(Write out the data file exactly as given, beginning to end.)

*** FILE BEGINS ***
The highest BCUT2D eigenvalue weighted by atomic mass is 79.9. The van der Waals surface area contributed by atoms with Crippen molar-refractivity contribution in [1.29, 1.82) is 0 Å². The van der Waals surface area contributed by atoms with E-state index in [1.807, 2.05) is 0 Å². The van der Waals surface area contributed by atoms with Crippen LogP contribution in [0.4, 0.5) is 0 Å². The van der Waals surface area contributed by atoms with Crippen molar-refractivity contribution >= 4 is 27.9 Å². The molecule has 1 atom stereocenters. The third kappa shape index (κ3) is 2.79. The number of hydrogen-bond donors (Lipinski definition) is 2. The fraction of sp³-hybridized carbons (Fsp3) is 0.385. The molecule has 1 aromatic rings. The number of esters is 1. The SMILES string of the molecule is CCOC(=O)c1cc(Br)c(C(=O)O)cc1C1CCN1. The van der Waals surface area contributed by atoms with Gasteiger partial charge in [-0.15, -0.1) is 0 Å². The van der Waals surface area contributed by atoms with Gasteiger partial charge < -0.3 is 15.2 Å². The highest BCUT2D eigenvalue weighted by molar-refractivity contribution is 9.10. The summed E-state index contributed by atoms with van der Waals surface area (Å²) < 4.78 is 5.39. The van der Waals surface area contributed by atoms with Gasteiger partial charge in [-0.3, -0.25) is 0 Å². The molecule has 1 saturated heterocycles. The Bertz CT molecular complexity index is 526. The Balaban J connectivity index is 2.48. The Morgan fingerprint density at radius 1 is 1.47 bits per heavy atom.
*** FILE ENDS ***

The highest BCUT2D eigenvalue weighted by atomic mass is 79.9. The van der Waals surface area contributed by atoms with Crippen molar-refractivity contribution in [1.29, 1.82) is 0 Å². The van der Waals surface area contributed by atoms with E-state index in [1.807, 2.05) is 0 Å². The van der Waals surface area contributed by atoms with Crippen LogP contribution in [0.4, 0.5) is 0 Å². The van der Waals surface area contributed by atoms with Crippen molar-refractivity contribution >= 4 is 27.9 Å². The molecule has 1 atom stereocenters. The third kappa shape index (κ3) is 2.79. The number of hydrogen-bond donors (Lipinski definition) is 2. The fraction of sp³-hybridized carbons (Fsp3) is 0.385. The molecule has 1 aromatic rings. The number of esters is 1. The SMILES string of the molecule is CCOC(=O)c1cc(Br)c(C(=O)O)cc1C1CCN1. The van der Waals surface area contributed by atoms with Gasteiger partial charge in [-0.15, -0.1) is 0 Å². The van der Waals surface area contributed by atoms with Gasteiger partial charge < -0.3 is 15.2 Å². The highest BCUT2D eigenvalue weighted by molar-refractivity contribution is 9.10. The summed E-state index contributed by atoms with van der Waals surface area (Å²) < 4.78 is 5.39. The van der Waals surface area contributed by atoms with Gasteiger partial charge in [-0.3, -0.25) is 0 Å². The molecule has 1 saturated heterocycles. The Bertz CT molecular complexity index is 526. The Balaban J connectivity index is 2.48. The Morgan fingerprint density at radius 1 is 1.47 bits per heavy atom.